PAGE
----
You’re toxic, I’m slippin’ under

…As a famous pop-song said, once upon a time during my childhood. One of the most common notions met in the mainstream mental health conversation is the one called toxic people. We are frequently told to avoid them, as they are bad for our emotional balance and mental well-being. That they are also victims, people with traumatic experiences, and so on. But one of the things no one talks about is the fact that every single one of us could, at a certain point, become toxic. For the others or, even worse, for ourselves.

Because no one is really clean and no one is toxic either. The oh-so-popular toxicity is a social label covering a very wide range of behaviors. In other words, being toxic is something one mostly learns, not an inherited feature of the individual.

Some of the most popular (and common) behaviors labeled as toxic are:

  • Jealousy

Even if it comes to jealousy in a romantic context, a professional one or a friendship, it is one of the most common toxic behaviors. It affects the quality of the relationship and it often brings unwanted drama.

  • Belittling

This happens whenever a person tries to diminish the importance and validity of other’s feelings, experiences, plans, and dreams. How many of you have heard that ‘You’re making it look like a bigger deal than it is!’? Well, that’s a sign of toxic behavior right there.

  • Attention Seeking

One of the easiest to notice warning signs is this. A toxic person looooves to make everything about themselves. You’re telling her about something that recently happened to you? No worries, she got it the same way, too! And, of course, it wasn’t such a big deal, I’ve just dealt with it! Or, au contraire, they’re drama masters. There seems to be some drama unfolding wherever they go, and they never get tired of it.

  • Lying

A toxic person will lie, and often, and will know how to do it.

  • Victim-blaming

This is the easiest to see when everything is over. You will see, at some point, that you were to blame for everything by that specific person. You never got anything right, ever. In fact, you’re to blame for every wrong in the relationship, every failure, every miscommunication. Nothing to blame them for, just you. In the long run, it often becomes tiresome to always be the guilty one, so don’t beat yourself up for choosing to give up on the relationship.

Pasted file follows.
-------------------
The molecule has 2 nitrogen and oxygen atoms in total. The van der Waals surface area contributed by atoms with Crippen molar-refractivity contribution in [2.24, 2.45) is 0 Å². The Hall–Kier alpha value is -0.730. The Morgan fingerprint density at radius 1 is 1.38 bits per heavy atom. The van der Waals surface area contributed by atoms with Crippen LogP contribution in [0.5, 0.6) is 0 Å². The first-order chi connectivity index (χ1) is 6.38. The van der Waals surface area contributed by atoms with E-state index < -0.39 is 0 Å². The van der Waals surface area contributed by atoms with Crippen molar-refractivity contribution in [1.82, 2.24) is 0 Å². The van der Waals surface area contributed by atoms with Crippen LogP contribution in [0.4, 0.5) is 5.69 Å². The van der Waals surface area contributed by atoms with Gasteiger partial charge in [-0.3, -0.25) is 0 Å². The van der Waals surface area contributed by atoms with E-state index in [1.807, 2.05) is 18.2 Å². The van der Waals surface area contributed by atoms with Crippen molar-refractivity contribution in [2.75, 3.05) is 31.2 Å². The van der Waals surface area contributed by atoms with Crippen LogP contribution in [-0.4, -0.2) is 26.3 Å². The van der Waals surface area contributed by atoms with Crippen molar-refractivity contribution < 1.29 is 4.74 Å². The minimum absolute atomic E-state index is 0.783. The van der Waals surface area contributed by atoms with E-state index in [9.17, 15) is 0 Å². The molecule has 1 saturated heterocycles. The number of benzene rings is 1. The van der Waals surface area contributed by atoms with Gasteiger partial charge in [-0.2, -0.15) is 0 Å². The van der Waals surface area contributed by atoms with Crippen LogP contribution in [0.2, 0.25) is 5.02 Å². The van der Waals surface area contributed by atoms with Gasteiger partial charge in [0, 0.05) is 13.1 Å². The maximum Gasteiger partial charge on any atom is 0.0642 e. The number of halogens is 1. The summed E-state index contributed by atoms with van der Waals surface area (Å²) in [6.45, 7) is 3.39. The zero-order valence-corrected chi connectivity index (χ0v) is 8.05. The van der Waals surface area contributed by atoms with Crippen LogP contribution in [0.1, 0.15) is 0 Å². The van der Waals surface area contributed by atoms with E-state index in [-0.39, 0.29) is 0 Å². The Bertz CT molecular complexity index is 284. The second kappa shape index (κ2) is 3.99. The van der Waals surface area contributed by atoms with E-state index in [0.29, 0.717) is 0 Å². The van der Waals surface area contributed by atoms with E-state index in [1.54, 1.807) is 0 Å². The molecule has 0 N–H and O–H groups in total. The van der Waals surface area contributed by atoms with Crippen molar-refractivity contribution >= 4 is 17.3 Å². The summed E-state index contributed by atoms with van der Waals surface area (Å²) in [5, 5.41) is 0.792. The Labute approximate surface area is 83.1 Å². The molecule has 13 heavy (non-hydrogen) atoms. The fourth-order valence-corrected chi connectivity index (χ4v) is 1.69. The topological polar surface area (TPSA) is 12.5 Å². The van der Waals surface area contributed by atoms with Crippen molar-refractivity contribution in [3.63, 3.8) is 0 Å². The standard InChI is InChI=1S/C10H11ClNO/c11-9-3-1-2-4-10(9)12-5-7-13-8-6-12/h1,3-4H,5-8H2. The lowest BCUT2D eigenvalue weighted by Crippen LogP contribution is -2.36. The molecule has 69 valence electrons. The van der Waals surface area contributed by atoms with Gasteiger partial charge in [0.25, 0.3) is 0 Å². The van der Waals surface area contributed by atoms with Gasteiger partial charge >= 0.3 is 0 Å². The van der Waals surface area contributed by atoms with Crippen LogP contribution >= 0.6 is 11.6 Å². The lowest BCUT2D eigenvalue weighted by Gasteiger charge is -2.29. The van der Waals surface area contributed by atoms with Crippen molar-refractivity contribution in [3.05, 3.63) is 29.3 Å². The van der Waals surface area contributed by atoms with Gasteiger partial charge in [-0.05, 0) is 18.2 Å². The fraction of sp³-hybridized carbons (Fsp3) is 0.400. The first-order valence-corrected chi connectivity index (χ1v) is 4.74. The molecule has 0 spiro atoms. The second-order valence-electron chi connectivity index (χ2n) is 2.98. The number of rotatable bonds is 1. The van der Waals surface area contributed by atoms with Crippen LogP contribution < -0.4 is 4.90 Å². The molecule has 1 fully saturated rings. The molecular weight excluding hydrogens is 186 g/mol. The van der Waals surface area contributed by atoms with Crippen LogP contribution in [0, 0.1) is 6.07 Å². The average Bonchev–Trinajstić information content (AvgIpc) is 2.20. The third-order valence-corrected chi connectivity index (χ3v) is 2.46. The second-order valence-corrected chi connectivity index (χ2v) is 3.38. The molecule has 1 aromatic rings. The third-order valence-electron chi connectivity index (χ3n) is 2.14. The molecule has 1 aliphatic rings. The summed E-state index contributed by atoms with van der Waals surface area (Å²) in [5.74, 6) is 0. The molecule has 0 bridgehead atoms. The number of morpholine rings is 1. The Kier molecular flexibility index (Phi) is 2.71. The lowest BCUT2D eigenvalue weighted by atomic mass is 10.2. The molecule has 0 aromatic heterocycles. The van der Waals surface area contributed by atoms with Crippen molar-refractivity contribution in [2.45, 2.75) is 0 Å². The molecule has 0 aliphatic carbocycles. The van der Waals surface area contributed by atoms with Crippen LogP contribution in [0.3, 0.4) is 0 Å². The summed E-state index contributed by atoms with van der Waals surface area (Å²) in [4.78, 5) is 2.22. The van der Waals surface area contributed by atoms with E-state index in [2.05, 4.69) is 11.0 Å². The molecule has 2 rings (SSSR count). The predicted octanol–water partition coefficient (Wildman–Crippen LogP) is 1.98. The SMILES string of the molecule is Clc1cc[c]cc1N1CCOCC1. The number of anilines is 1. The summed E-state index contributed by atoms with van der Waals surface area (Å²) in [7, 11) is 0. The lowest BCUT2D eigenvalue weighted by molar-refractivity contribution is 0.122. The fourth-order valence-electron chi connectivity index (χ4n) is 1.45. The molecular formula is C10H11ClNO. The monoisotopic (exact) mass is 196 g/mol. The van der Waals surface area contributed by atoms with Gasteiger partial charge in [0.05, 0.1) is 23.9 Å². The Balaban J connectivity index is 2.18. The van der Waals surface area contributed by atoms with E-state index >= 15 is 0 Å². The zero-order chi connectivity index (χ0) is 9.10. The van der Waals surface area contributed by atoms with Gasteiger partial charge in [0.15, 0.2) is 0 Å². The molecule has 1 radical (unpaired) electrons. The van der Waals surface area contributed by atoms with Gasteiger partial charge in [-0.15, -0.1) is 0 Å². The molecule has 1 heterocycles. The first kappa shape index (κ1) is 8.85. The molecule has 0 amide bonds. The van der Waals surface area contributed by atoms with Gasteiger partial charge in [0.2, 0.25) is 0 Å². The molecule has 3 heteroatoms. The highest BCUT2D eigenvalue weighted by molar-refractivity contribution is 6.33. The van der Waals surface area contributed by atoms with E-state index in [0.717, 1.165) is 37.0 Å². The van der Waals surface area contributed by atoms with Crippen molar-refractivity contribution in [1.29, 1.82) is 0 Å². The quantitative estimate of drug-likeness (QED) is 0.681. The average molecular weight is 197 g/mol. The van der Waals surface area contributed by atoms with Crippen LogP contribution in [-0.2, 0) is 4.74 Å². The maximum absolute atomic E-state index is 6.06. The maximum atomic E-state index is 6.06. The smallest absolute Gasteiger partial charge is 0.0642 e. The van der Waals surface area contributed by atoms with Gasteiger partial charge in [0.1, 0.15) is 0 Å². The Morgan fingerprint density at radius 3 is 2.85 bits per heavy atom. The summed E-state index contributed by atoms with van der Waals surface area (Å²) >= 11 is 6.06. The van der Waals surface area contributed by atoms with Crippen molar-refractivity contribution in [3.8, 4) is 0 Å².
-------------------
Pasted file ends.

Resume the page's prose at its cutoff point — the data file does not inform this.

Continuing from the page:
• Perfectionism

Whatever is less than perfect, is a failure. Number two is the first of the losers! Does this kind of discourse ring a bell to you? If it does, then chances are that your toxic person was, as well, a perfectionist. And even it is a common trait, as I’ve previously said here, it makes you feel bad way more often than it makes you feel good around that someone. Let’s be honest, no one likes being around somebody who’s never satisfied with what they have at the moment. It just ruins the moment, as well as the other person’s joy.

These are the main clues to be looked after, but, from my experience, the thing is pretty simple. It all begins and ends with the way that person makes you feel about yourself. If you, and that’s the key-word here if you constantly feel bad about yourself if you constantly feel like you’re not doing or being good enough for that person, leave.

It might sound harsh, even selfish, but don’t feel bad if reading the lines from above, you’ve recognized a loved one. A relative, someone from your family, perhaps… It’s not you, it’s them. Toxic attitudes have no bloodline, they just happen. 

Of course, there are different shades to it, some people are not even aware of their toxic behaviors, or the ways they affect you. And this is where you come- a calm, yet firm talk about how their behavior makes you feel could work wonders, especially if you will give them alternative ways of doing or saying things that hurt you less or not at all. Because not all the toxic people are evil, some just don’t know that they are acting wrong. And you might have a chance, if you won’t lose your temper during the talk, to actually improve those relationships.

It won’t be easy, but it would definitely be worth it, especially if those connections are important to you. But, and this is huge, having a talk with your dear ones about what harms you coming from them, and tolerating the same things over and over, these are two very different things. It is, indeed, their right to know what they are doing wrong and how could they possibly change this, but if they will just keep going with their old ways, feel free to put up new boundaries in your interaction with them.

At the end of the day, there’s not about relatives, family members, friends or even lovers. It is about your mental health, one of the most important things. And it is so, so important to be your own safe place in a toxic environment. What good could possibly happen in a world where you’re being toxic for yourself? Choose wisely, and if it happens to be the toxic person from your life yourself, just sit with yourself a little and ask yourself how much of your toxic behavior is internalized during your life from somewhere else? Because more often than not, the root of one’s toxic attitude about itself has external roots. Find the root, seek professional help, and remove it, as simply addressing the immediate effect won’t help.

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